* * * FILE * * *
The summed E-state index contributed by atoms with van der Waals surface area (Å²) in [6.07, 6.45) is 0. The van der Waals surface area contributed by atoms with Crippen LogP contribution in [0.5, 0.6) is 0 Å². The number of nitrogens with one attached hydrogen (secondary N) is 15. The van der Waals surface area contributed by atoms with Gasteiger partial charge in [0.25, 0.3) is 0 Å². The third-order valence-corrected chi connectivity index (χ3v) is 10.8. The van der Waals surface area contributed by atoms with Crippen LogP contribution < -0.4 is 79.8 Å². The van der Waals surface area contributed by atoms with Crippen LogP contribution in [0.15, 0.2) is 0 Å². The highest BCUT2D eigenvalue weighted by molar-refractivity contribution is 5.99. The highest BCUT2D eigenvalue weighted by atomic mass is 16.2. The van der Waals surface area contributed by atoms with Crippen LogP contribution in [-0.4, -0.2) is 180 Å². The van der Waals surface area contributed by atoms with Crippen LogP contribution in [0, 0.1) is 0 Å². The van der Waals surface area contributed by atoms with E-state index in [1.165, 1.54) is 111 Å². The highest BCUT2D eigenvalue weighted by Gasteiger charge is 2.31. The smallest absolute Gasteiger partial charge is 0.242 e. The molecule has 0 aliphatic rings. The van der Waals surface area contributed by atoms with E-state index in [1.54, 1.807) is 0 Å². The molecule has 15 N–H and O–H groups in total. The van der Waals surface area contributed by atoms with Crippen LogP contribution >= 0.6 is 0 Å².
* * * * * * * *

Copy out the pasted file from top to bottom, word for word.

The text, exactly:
The summed E-state index contributed by atoms with van der Waals surface area (Å²) in [6.07, 6.45) is 0. The van der Waals surface area contributed by atoms with Crippen LogP contribution in [0.5, 0.6) is 0 Å². The number of nitrogens with one attached hydrogen (secondary N) is 15. The van der Waals surface area contributed by atoms with Gasteiger partial charge in [0.25, 0.3) is 0 Å². The third-order valence-corrected chi connectivity index (χ3v) is 10.8. The van der Waals surface area contributed by atoms with Crippen LogP contribution < -0.4 is 79.8 Å². The van der Waals surface area contributed by atoms with Crippen LogP contribution in [0.15, 0.2) is 0 Å². The highest BCUT2D eigenvalue weighted by molar-refractivity contribution is 5.99. The highest BCUT2D eigenvalue weighted by atomic mass is 16.2. The van der Waals surface area contributed by atoms with Crippen LogP contribution in [-0.4, -0.2) is 180 Å². The van der Waals surface area contributed by atoms with Crippen LogP contribution in [0, 0.1) is 0 Å². The van der Waals surface area contributed by atoms with E-state index in [1.165, 1.54) is 111 Å². The highest BCUT2D eigenvalue weighted by Gasteiger charge is 2.31. The smallest absolute Gasteiger partial charge is 0.242 e. The molecule has 0 aliphatic rings. The van der Waals surface area contributed by atoms with E-state index in [1.54, 1.807) is 0 Å². The molecule has 15 N–H and O–H groups in total. The van der Waals surface area contributed by atoms with Crippen LogP contribution >= 0.6 is 0 Å².